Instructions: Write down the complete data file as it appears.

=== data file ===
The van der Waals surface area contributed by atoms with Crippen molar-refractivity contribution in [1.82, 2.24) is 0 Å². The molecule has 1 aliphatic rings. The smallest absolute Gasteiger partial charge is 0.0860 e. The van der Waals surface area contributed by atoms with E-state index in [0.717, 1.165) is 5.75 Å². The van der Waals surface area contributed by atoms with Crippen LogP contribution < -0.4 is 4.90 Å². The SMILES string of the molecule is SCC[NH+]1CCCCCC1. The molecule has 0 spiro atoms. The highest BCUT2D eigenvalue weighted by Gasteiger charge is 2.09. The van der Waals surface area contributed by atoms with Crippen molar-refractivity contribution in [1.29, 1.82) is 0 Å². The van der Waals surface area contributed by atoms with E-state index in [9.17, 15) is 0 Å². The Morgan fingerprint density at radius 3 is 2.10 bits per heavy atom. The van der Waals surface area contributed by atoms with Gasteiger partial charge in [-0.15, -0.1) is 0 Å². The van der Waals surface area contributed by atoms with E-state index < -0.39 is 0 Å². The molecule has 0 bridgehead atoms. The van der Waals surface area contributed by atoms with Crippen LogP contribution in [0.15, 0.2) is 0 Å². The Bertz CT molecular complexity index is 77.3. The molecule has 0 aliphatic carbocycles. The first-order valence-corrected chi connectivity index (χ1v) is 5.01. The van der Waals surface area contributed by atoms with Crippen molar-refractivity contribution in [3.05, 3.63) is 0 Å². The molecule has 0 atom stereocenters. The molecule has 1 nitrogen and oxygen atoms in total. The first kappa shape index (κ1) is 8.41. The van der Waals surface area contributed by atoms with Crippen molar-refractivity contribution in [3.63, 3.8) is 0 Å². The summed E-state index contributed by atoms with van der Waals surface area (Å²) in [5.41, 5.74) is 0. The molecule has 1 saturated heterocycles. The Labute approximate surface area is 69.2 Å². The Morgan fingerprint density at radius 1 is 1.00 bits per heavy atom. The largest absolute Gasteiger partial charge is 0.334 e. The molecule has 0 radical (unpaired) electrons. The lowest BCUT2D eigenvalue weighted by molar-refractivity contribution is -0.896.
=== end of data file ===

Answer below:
The van der Waals surface area contributed by atoms with Crippen molar-refractivity contribution in [1.82, 2.24) is 0 Å². The molecule has 1 aliphatic rings. The smallest absolute Gasteiger partial charge is 0.0860 e. The van der Waals surface area contributed by atoms with E-state index in [0.717, 1.165) is 5.75 Å². The van der Waals surface area contributed by atoms with Crippen LogP contribution < -0.4 is 4.90 Å². The SMILES string of the molecule is SCC[NH+]1CCCCCC1. The molecule has 0 spiro atoms. The highest BCUT2D eigenvalue weighted by Gasteiger charge is 2.09. The van der Waals surface area contributed by atoms with Crippen molar-refractivity contribution in [1.29, 1.82) is 0 Å². The van der Waals surface area contributed by atoms with E-state index in [9.17, 15) is 0 Å². The Morgan fingerprint density at radius 3 is 2.10 bits per heavy atom. The van der Waals surface area contributed by atoms with Gasteiger partial charge in [-0.15, -0.1) is 0 Å². The van der Waals surface area contributed by atoms with E-state index < -0.39 is 0 Å². The molecule has 0 bridgehead atoms. The van der Waals surface area contributed by atoms with Crippen LogP contribution in [0.15, 0.2) is 0 Å². The Bertz CT molecular complexity index is 77.3. The molecule has 0 aliphatic carbocycles. The first-order valence-corrected chi connectivity index (χ1v) is 5.01. The van der Waals surface area contributed by atoms with Crippen molar-refractivity contribution in [3.05, 3.63) is 0 Å². The molecule has 0 atom stereocenters. The molecule has 1 nitrogen and oxygen atoms in total. The first kappa shape index (κ1) is 8.41. The van der Waals surface area contributed by atoms with Crippen molar-refractivity contribution in [3.63, 3.8) is 0 Å². The summed E-state index contributed by atoms with van der Waals surface area (Å²) in [5.41, 5.74) is 0. The molecule has 1 saturated heterocycles. The Labute approximate surface area is 69.2 Å². The Morgan fingerprint density at radius 1 is 1.00 bits per heavy atom. The largest absolute Gasteiger partial charge is 0.334 e. The molecule has 0 radical (unpaired) electrons. The lowest BCUT2D eigenvalue weighted by molar-refractivity contribution is -0.896.